Clinical Studies and Case Reports

On this site you will find clinical studies with cannabis or single cannabinoids in different diseases and case reports on the use of cannabis by patients.
You may search for diseases (indications), authors, medication, study design (controlled study, open trial, case report etc.) and other criteria.




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TitleSativex® as Add-on therapy Vs. further optimized first-line ANTispastics (SAVANT) in resistant multiple sclerosis spasticity: a double-blind, placebo-controlled randomised clinical trial.
Author(s)Markovŕ J, Essner U, Akmaz B, Marinelli M, Trompke C, Lentschat A, Silván CV
Journal, Volume, IssueSend to Int J Neurosci. :1-26. [Epub ahead of print]
Major outcome(s)Long-term efficacy of a cannabis spray in the treatment of spasticity due to multiple sclerosis
IndicationMultiple sclerosisAbstract
MedicationOther cannabinoids

Purpose/aim:
To evaluate the efficacy of tetrahydrocannabinol [THC]:cannabidiol [CBD] oromucosal spray (Sativex®) as add-on therapy to optimized standard antispasticity treatment in patients with moderate to severe multiple sclerosis (MS) spasticity.

METHODS:
Sativex as Add-on therapy Vs. further optimized first-line ANTispastics (SAVANT) was a two-phase trial. In Phase A, eligible patients received add-on THC:CBD spray for 4 weeks to identify initial responders (≥ 20% improvement from baseline in spasticity 0-10 numerical rating scale [NRS] score). Following washout, eligible initial responders were randomised to receive THC:CBD spray or placebo for 12 weeks (double-blinded, Phase B). Optimization of underlying antispasticity medications was permitted in both groups across all study periods.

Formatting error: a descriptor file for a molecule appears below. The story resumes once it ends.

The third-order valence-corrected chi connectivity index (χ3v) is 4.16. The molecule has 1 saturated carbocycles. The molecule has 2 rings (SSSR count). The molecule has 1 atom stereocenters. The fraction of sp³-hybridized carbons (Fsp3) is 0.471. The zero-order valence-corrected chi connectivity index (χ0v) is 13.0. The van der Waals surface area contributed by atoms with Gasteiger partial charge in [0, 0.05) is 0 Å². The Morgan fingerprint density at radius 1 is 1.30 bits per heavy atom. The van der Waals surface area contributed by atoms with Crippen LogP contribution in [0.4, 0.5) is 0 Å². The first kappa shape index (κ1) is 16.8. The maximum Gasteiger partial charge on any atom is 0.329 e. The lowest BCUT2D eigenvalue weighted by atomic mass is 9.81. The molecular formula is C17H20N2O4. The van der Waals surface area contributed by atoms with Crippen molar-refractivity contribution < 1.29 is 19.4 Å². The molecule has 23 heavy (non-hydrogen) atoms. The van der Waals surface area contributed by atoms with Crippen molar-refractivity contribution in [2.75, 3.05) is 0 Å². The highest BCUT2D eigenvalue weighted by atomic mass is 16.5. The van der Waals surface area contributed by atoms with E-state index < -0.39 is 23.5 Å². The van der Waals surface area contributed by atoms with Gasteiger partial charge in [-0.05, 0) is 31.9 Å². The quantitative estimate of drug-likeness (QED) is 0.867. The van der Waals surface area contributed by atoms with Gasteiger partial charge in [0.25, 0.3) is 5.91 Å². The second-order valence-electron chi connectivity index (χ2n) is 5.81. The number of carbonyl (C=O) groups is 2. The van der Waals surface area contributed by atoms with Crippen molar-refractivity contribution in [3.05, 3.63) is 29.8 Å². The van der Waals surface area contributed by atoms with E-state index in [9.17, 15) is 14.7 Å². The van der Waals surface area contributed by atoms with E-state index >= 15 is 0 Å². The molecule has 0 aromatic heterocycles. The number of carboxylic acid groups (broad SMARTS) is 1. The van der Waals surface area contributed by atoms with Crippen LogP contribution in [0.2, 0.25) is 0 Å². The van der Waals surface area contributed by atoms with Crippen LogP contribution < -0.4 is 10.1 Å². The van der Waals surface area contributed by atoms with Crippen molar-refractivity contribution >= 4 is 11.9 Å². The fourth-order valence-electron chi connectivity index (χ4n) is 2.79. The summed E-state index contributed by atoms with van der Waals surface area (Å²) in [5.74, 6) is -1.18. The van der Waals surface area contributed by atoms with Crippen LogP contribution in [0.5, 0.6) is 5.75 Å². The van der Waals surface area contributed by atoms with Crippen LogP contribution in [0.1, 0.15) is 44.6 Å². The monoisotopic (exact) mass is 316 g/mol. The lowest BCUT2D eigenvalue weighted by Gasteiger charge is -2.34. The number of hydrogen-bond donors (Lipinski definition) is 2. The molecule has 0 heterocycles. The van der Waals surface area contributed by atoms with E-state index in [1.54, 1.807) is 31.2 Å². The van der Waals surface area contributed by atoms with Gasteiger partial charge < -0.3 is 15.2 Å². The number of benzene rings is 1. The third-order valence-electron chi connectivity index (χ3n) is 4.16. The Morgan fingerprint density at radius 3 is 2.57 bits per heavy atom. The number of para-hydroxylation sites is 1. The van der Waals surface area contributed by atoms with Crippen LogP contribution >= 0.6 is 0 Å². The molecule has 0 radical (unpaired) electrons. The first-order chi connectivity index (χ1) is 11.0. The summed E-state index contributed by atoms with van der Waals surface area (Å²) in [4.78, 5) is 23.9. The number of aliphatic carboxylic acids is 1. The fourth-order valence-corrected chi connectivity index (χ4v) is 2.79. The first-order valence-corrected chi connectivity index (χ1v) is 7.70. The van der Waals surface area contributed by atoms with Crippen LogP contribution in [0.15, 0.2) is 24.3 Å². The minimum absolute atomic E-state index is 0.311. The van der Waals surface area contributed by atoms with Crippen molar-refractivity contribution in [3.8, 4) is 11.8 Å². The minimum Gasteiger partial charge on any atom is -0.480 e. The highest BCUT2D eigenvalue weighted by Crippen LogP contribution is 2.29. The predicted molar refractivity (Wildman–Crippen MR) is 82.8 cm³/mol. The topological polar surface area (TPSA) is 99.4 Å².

RESULTS:
Of 191 patients who entered Phase A, 106 were randomised in Phase B to receive add-on THC:CBD spray (n = 53) or placebo (n = 53). The proportion of clinically-relevant responders after 12 weeks (&#8805; 30% NRS improvement; primary efficacy endpoint) was significantly greater with THC:CBD spray than placebo (77.4 vs 32.1%; P < 0.0001). Compared with placebo, THC:CBD spray also significantly improved key secondary endpoints: changes in mean spasticity NRS (P < 0.0001), mean pain NRS (P = 0.0013), and mean modified Ashworth's scale (P = 0.0007) scores from Phase B baseline to week 12. Adverse events, when present, were mild/moderate and without new safety concerns.

CONCLUSIONS:
Add-on THC:CBD oromucosal spray provided better and clinically relevant improvement of resistant MS spasticity compared with adjusting first-line antispasticity medication alone.

Route(s)
Dose(s)
Duration (days)
Participants
DesignControlled study
Type of publicationMedical journal
Address of author(s)
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